Across the Narrow Sea
The guards barely acknowledged the youth as he exited the city gates- much traffic passed through them into Braavos, but most coming into the city through this gate were not travelling alone, so they had not much to do. He remembered his commander as he told him what he intended.
"Resign your commission? Why would you do such a thing? You have your whole life ahead of you, and a promising future here!" His face was serious, very much unlike what Niko was used to. Though harsh, the Wall was not as impersonal as his name sounded. No, that name had been given to the Commander for his ability to hold against all odds. Himself, he was rarely serious other than when talking of war, and even then, he managed to inject his lust for life into the planning sessions. And so it was that Niko's well planned speech dropped away unsaid, as he listened to his mentor's words. "I know that war and money are not the only things in the world," he said in the bastardized valyrian used in everyday language. "For those like us, the money is not all- I see that in you. But we offer everything here- soon you will command. No matter your prowess, you need seasoning and age under you before you command men. Such has it always been. Learn. Grow strong. And above all, be patient," he said, his eyes as much as his words aimed at persuading the young man.
"You know me better than any other I think," Niko said. "But you cannot truly know my heart, for I do not know what it holds. But more than this, I think. I shall not find my destiny here. I know that. I must go on- there is a new day dawning."
"Where will you go? For those such as we, there are many options, and few. Many companies, but not many as great as this."
"There." He pointed towards the east. "There is where I must go."
"There is nothing there but wilderness!" the Wall exclaimed. "What do you see there?"
"No," Niko replied simply, still looking off into the distance. "Beyond."
The Wall frowned, then stood, realization dawning on his face. "To the Sea?"
Niko said nothing, waiting.
"You can't be serious! There's nothing there but death! The barbarians will rip you apart as soon as look at you! You've seen how they are when we must fight them!"
"Yes," Niko said. "I have seen."
"I have seen, truly seen. Not been told," he said. He turned back to his commander. "Have you truly looked into their eyes? Truly seen the magnificence of them?" His eyes shone as he continued. "How can one call them barbarians? Just because we do not understand them?"
"No. We understand them well enough," the Wall said.
Niko shook his head. "I think you think you do. And therein lies the problem."
The Wall looked at him quizzically.
"There is much more to them than the simple title of barbarian. Much more. And that is what I need."
He bowed to his former commander. "What you have done for me is more than I can ever say." He stood. "But my path lies elsewhere."
The Wall was nothing if not a good judge of men. Which is why he took Niko as his protégé, for he saw to the core of the boy- no the young man. His knowledge of men is why he knew this day would come- he had seen it for a while, now. But still, he hoped he could forestall it.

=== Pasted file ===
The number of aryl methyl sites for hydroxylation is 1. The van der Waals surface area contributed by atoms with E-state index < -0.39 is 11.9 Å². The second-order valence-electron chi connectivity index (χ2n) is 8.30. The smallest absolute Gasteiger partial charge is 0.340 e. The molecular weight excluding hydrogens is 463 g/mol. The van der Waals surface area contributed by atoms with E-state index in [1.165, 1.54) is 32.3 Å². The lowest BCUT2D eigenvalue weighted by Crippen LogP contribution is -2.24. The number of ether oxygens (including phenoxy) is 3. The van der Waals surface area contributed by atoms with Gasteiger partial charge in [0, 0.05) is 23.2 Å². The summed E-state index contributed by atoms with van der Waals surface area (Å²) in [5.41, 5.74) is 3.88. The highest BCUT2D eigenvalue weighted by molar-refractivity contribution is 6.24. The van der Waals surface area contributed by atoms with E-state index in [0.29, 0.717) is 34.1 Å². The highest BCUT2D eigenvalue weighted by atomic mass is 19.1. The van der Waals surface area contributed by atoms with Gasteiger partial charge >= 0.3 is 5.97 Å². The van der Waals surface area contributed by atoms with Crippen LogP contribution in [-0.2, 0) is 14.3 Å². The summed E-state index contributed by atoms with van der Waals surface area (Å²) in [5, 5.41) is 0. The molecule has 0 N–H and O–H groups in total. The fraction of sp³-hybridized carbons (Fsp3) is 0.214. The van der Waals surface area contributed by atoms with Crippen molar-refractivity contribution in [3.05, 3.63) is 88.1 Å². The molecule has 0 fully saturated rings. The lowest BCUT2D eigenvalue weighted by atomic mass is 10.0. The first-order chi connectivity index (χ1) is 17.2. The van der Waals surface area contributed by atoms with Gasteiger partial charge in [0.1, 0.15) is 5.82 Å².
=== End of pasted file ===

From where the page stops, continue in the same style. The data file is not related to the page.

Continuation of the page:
But he knew that was a futile hope. And so he returned Niko's bow. Then held out his hand, grasping Niko's own and pulling him into the embrace of an equal. "I will see you again," he said. His mind told him that this youth could not survive the Sea alone. But his heart overrode that, as he repeated himself. "I will see you again!"
The ride had been long, as Niko left the safety of the city far behind him. The sun set its face upon him several times as he rode through the rough terrain, the vegetation becoming sparser as the lands changed from the sandy terrain around the city to more rocky ground. It slowed him as he made his way, and though he had brought plenty of food and water with him, he began to wonder if it would be enough. He had long ago passed the last travellers- no one ventured in this direction; most caravans skirted the cities as they attempted not to stray inland.
Though he had a rough idea of direction, distance eluded him, so it was with some surprise that he crested a ridge, and before him stretched a great vast plain, the green grasses rippling in the barely present wind. He sat there for a moment, stroking his horse as he surveyed the beauty of the landscape before him. Then smiling, he spurred his horse to the right, riding to find someway down into the Sea.
By nightfall he had reached the lowlands. Though the plains stretched farther than the eye could see from above, here, he truly was lost in the immensity of it. Deciding that he could push farther since he didn't have to worry about broken land, he rode for almost an hour more before stopping. There he came upon a small stream, and stopped to camp beside it, watching the stars as he fell asleep for the night.
But he was not to sleep undisturbed.
At first, he was not sure what had awakended him. A sound? The call of a night bird? It seemed there was nothing save the beating of his heart ...
And then he realised - for it was coming almost in time with his heart beats and it took him a little while to understand. It was as though the earth itself were beating, a deep, heavy rhythm that had crept into his dreams, his body as he slept, almost becoming one with him - something that he could only have become aware of as he lay, stretched full length on the ground.
What was it? Hoof beats? No ... for who would travel so late at night?
And then he realised.
It was drums, deep drums that beat out a proud message, drums too distant for his waking ear to hear - a beat that resonanted on a deeper level, drawing him through the land itself, calling him to the khalasar.